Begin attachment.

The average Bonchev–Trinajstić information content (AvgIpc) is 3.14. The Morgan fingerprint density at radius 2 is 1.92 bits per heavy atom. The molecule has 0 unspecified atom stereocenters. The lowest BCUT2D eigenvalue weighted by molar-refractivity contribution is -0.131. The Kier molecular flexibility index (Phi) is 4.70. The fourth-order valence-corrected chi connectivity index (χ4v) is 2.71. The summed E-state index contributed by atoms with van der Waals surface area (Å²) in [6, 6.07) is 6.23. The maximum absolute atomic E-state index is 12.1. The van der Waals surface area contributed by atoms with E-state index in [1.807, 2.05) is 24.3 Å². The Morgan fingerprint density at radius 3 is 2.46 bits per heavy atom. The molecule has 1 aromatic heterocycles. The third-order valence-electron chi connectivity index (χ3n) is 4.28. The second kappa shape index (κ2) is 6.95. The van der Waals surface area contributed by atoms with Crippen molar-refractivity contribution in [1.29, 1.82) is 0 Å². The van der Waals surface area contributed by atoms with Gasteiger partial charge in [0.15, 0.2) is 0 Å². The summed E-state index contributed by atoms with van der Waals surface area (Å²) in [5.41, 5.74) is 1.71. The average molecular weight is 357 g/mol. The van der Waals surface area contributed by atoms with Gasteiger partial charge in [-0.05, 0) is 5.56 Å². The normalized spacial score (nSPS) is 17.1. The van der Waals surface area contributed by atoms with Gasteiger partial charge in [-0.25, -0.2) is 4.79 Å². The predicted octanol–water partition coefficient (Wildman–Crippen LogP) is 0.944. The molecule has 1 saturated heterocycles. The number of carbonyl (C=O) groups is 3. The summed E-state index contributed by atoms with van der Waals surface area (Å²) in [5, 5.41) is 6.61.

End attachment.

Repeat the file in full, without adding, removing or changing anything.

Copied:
The average Bonchev–Trinajstić information content (AvgIpc) is 3.14. The Morgan fingerprint density at radius 2 is 1.92 bits per heavy atom. The molecule has 0 unspecified atom stereocenters. The lowest BCUT2D eigenvalue weighted by molar-refractivity contribution is -0.131. The Kier molecular flexibility index (Phi) is 4.70. The fourth-order valence-corrected chi connectivity index (χ4v) is 2.71. The summed E-state index contributed by atoms with van der Waals surface area (Å²) in [6, 6.07) is 6.23. The maximum absolute atomic E-state index is 12.1. The van der Waals surface area contributed by atoms with E-state index in [1.807, 2.05) is 24.3 Å². The Morgan fingerprint density at radius 3 is 2.46 bits per heavy atom. The molecule has 1 aromatic heterocycles. The third-order valence-electron chi connectivity index (χ3n) is 4.28. The second kappa shape index (κ2) is 6.95. The van der Waals surface area contributed by atoms with Crippen molar-refractivity contribution in [1.29, 1.82) is 0 Å². The van der Waals surface area contributed by atoms with Gasteiger partial charge in [0.15, 0.2) is 0 Å². The summed E-state index contributed by atoms with van der Waals surface area (Å²) in [5.41, 5.74) is 1.71. The average molecular weight is 357 g/mol. The van der Waals surface area contributed by atoms with Gasteiger partial charge in [-0.05, 0) is 5.56 Å². The normalized spacial score (nSPS) is 17.1. The van der Waals surface area contributed by atoms with Gasteiger partial charge in [-0.25, -0.2) is 4.79 Å². The predicted octanol–water partition coefficient (Wildman–Crippen LogP) is 0.944. The molecule has 1 saturated heterocycles. The number of carbonyl (C=O) groups is 3. The summed E-state index contributed by atoms with van der Waals surface area (Å²) in [5, 5.41) is 6.61.